BRITAIN urgently needs to rebuild its defence capabilities “abandoned” at the end of the Cold War in the face of the growing threat from Russia, MPs have warned.
The Commons defence committee said more aircraft, warships, tanks and missiles were needed to provide a convincing deterrent to further aggression by Russian president Vladimir Putin.
“Impact on the UK’s credibility would be extremely damaging”MPs’ report
The committee said a failure by the UK to maintain the Nato target of spending 2 per cent of national income on defence risked undermining the western alliance.
With defence spending set to drop below 2 per cent of GDP after 2015-16 on current plans, the findings will add to the pressure on David Cameron to declare his commitment to the Nato target.
In its report, the committee said the world was “more dangerous and unstable” than at any time since the end of the Cold War, with an advanced military state challenging the borders of European nations for the first time in 20 years.
“The UK must rebuild its conventional capacities eroded since the Cold War,” the report said.
“The requirements are many, including maritime surveillance, nuclear, biological, chemical and radiological warfare training, developing a ballistic missile defence capability, an enhanced navy and air force, a comprehensive carrier strike capability, and full manoeuvre warfare capacity.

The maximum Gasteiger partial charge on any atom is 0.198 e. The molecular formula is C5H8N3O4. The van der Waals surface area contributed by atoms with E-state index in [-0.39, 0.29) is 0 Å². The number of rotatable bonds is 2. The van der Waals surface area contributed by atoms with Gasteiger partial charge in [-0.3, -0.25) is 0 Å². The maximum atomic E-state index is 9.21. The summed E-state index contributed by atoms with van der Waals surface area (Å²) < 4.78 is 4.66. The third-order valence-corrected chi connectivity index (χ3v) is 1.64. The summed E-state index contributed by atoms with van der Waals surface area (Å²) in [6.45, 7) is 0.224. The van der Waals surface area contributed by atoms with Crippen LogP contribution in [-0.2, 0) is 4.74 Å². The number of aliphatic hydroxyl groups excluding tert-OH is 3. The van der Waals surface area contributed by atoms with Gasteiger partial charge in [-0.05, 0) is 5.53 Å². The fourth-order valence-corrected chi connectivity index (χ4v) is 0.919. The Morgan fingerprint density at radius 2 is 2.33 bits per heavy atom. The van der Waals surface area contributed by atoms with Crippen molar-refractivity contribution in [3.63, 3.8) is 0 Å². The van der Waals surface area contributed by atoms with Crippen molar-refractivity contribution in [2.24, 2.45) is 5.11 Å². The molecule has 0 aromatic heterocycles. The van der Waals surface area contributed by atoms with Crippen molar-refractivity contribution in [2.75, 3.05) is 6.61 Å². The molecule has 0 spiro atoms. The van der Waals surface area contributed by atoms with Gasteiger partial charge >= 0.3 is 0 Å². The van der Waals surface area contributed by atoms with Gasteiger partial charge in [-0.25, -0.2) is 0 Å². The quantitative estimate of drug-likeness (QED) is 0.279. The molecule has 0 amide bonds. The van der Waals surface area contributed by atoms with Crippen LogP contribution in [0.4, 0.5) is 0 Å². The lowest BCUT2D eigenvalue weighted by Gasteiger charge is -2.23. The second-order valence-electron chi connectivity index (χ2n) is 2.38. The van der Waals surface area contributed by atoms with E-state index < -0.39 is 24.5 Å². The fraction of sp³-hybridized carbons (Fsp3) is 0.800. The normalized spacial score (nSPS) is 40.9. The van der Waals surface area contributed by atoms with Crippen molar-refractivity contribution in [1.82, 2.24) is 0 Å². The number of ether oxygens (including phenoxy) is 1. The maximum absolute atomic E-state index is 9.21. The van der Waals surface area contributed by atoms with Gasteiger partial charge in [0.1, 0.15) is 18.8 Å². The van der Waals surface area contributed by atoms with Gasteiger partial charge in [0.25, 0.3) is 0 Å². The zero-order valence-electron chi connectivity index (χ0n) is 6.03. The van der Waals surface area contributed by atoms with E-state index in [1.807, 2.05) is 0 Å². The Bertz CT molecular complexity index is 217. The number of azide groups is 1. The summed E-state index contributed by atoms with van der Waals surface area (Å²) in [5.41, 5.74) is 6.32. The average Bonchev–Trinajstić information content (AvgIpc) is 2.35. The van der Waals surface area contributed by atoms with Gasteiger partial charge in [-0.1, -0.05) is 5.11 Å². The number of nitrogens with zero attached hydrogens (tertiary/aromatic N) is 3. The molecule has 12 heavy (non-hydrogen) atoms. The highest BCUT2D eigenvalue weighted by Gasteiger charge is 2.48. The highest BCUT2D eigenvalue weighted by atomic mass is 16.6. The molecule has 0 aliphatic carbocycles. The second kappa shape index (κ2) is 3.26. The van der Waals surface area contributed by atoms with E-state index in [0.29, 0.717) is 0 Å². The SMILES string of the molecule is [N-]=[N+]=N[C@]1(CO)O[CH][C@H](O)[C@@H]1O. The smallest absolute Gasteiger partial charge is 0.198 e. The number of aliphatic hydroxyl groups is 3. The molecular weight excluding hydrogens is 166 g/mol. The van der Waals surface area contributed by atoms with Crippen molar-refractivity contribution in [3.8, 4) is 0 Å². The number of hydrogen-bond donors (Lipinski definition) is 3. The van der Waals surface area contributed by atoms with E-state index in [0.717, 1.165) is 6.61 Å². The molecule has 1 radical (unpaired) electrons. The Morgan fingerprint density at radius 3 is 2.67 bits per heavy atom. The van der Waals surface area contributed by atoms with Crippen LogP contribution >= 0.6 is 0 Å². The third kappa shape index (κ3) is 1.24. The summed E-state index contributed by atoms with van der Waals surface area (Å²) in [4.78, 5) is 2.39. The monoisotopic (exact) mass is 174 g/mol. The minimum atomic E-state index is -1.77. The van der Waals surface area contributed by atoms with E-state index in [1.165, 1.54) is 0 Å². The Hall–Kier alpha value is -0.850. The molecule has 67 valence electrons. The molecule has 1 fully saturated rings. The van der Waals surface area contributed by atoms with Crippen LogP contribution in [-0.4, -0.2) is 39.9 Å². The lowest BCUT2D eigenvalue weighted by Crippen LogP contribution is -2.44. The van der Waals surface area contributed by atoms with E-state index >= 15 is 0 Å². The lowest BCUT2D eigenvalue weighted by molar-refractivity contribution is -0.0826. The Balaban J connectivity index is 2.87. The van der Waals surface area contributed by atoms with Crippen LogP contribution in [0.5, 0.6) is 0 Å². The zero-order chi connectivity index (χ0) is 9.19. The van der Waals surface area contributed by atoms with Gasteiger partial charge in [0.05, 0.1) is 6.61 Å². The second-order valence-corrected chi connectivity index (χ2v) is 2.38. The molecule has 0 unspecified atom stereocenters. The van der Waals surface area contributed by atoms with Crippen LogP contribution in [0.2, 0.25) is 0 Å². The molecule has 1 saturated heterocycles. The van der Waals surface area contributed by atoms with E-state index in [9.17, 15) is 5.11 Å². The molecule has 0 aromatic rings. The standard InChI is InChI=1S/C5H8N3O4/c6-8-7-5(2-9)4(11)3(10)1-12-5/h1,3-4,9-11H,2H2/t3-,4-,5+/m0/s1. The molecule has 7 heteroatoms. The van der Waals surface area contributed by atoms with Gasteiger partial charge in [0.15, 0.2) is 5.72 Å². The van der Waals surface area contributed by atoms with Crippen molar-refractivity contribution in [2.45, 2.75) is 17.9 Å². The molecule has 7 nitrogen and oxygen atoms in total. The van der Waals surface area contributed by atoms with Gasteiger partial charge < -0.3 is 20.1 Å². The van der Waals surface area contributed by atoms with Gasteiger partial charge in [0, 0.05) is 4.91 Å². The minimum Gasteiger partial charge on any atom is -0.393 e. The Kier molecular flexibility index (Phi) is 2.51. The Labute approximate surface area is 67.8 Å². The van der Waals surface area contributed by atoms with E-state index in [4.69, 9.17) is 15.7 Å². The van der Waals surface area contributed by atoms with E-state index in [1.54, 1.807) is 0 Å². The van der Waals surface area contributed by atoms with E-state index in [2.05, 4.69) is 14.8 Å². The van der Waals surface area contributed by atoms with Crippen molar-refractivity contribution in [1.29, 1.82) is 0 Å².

“This will involve demonstrating a conventional and nuclear capacity and determination to deter any further threats to the European order.”
After Mr Cameron trumpeted the declaration by Nato members of their commitment to work towards the 2 per cent of GDP spending target at the Wales summit in September, the committee said it was essential that the UK did not drop below that figure.
“The US has made it clear that it perceives the UK’s commitment as the lynchpin of the broader Nato commitment to increase defence spending. And therefore, if the UK were to reduce expenditure, it would undermine the alliance as a whole,” it said.
“We are concerned that, should defence spending in the UK fall below the Nato target of 2 per cent of GDP in 2016-17, the impact on the UK’s credibility as a military ally would be extremely damaging, particularly in the eyes of the US and our European partners.
“It would damage UK leadership in Nato, and Putin’s Russia will be looking very carefully for signs of weakness in Nato.”
The committee said, while Russia could deploy 150,000 troops in 72 hours, it would take Nato six months to match it.
Defence Secretary Michael Fallon dismissed the finding that the UK’s defence capabilities needed rebuilt as “nonsense”.